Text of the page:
Acuhealth Acupuncture Blog


What is it about the medicinal mushrooms hype?

Posted in 'All around AcuHealth, Healthy Eating, Chinese Herbs, Wellbeing Coaching Blog' on October 3, 2019

 All about Reishi, Chaga, Cordyceps, Lion’s Mane, Shiitake and Co.

 shitake

The range of medicinal mushrooms includes Reishi, Chaga, Cordyceps, Lion’s Mane, Shiitake and many more. They are claimed to provide numerous health benefits including boosting your immune system, supporting your liver and having anti-microbial, anti-inflammatory, anti-viral, anti-diabetic, cardiovascular-protective, antioxidant and even anti-cancer effects (Blagodatski et al., 2018; Guggenheim, Wright, & Zwickey, 2014).

It is best to speak to a health care provider about using medicinal mushroom powders for achieving optimum health results. We do especially not recommend the continuous use of medicinal mushrooms if there is no indication to do so, as is the case with any herbs or medicinal products.

 

Did you know you could also use the natural mushroom and achieve remarkable health benefits? As an inexpensive and flavourful alternative, we would like to introduce you to the power of the original shiitake mushroom!

You can buy shiitake either fresh or dried. The dried versions are more intense in their flavour and effect. We suggest adding a few shitake to a regular diet once a week.

In Chinese medicine (TCM), we appreciate shiitake for its neutral thermal nature and sweet flavour (Pitchford, 2002) – this is important because it is neither very cooling or very warming and thus suitable for many people. Energetically, shiitake enters the meridians of Stomach, Spleen and Liver, tonifying Qi and blood and resolving pathologic phlegm in the body. It is often used in the treatment of cancer, it decreases both fat and cholesterol in the blood and helps to discharge residues of animal protein in the body (Pitchford, 2002). A study by Dai et al. (2015) showed that regular consumption of shiitake improved immunity, with improved cell proliferation and decrease in inflammatory markers.

Please note that consuming mushrooms can be too cleansing for individuals who are following a plant-based diet or who are recovering from illness.  

 

Add shitake into your stir-fries or make a shiitake gravy that turns your rice, smashed potato or pasta dishes into a creamy umami-flavoured delight. Not into gravy? Try our powerful shiitake tea for quick & easy use.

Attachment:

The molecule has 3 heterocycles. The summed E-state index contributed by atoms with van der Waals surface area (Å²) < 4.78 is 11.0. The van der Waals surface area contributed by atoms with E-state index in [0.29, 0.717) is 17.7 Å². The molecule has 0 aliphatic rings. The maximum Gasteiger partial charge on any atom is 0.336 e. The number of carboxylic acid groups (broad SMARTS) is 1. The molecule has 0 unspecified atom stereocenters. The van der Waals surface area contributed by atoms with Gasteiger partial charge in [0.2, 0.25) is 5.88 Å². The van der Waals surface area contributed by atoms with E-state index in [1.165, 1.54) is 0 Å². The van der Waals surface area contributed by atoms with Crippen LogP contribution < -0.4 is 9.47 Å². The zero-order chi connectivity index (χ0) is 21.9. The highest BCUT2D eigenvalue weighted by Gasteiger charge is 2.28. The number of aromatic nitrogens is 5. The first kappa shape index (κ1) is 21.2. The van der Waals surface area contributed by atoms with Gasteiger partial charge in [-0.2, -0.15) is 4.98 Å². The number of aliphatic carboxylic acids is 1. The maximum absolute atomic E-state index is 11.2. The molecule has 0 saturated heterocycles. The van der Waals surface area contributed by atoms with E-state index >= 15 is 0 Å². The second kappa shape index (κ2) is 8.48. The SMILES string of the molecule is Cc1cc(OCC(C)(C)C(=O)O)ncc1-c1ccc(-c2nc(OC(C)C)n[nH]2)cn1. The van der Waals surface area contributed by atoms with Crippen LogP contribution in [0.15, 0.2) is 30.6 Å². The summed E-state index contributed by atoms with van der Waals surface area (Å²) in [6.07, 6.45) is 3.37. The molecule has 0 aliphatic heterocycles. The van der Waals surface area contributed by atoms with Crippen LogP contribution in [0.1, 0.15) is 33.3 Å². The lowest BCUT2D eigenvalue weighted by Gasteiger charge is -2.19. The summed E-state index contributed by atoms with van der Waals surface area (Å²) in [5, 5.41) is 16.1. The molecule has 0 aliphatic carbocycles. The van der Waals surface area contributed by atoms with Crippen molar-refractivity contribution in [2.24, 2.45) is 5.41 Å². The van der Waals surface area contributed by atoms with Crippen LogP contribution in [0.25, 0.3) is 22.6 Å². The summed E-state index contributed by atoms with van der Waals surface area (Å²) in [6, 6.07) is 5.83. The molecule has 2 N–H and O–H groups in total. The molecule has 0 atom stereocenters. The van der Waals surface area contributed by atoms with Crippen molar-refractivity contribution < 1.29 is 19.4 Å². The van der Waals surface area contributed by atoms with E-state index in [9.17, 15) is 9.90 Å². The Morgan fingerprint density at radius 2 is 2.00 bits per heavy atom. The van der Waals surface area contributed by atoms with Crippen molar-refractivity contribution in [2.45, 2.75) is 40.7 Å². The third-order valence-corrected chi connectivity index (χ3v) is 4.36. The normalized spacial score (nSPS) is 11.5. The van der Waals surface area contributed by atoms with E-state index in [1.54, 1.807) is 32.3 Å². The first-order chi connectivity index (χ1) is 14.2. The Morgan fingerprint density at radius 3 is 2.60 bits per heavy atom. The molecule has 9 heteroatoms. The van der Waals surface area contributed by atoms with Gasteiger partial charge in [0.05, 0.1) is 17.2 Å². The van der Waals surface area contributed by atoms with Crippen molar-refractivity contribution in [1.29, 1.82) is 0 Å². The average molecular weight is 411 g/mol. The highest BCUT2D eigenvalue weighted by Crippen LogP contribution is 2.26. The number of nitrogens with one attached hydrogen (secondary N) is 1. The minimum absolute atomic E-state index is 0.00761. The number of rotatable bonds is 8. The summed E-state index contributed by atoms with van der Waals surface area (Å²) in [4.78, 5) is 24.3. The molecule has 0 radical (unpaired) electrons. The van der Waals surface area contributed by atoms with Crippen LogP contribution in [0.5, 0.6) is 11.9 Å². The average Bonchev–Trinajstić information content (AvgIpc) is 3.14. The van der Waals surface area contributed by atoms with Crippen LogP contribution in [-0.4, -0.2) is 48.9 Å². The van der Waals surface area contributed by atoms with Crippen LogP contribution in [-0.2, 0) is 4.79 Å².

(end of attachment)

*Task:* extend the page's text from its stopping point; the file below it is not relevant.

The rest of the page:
Shitake-Shallot Gravy


Ingredients

1 tbsp. olive oil

2 or 3 shallots, chopped

1 tsp. dried thyme

5 dried shiitake mushrooms (soaked for at least 1 hour), chopped

A small punnet of brown or white mushrooms

100ml white wine

1 litre of stock

1 tbsp. of flour

Sea salt and pepper

 

Fry the shallots in the olive oil until slightly browned, add the mushrooms and thyme and cook for another 5 minutes. Add the wine and boil until the alcohol evaporates. Fill up with stock and boil for another 10 minutes until the stock has reduced and starts to thicken.

Whisk 2 tbsp. of water with the flour in a separate bowl and pour it into the gravy. Reduce the heat to low and simmer until the gravy has thickened. Season with sea salt and pepper.

 

Shitake Tea

 

Ingredients

1 Dried shiitake mushroom, soaked for 1 hour

200 ml of water

1-2 drops shoyu (soy sauce) or tamari

 

Discard the soaking water, remove the stem from the mushroom, slice it and simmer in hot water for 10 minutes. Add shoyu and simmer for another 2 minutes.

 

 

References

Blagodatski, A., Yatsunskaya, M., Mikhailova, V., Tiasto, V., Kagansky, A., & Katanaev, V. L. (2018). Medicinal mushrooms as an attractive new source of natural compounds for future cancer therapy. Oncotarget9(49), 29259–29274. doi:10.18632/oncotarget.25660

 

Dai, X., Stanilka, J. M., Rowe, C. A., Esteves, E. A., Nieves, C., Spaiser, S. J., … Percival, S. S. (2015). ConsumingLentinula edodes(Shiitake) Mushrooms Daily Improves Human Immunity: A Randomized Dietary Intervention in Healthy Young Adults. Journal of the American College of Nutrition, 34(6), 478–487.doi:10.1080/07315724.2014.950391 

 

Guggenheim, A. G., Wright, K. M., & Zwickey, H. L. (2014). Immune Modulation From Five Major Mushrooms: Application to Integrative Oncology. Integrative medicine (Encinitas, Calif.)13(1), 32–44. Retrieved from https://www.ncbi.nlm.nih.gov/pmc/articles/PMC4684115/

 

Pitchford, P. (2002). Healing with whole foods (3rd ed.). Berkeley, California: North Atlantic Books.

 

 



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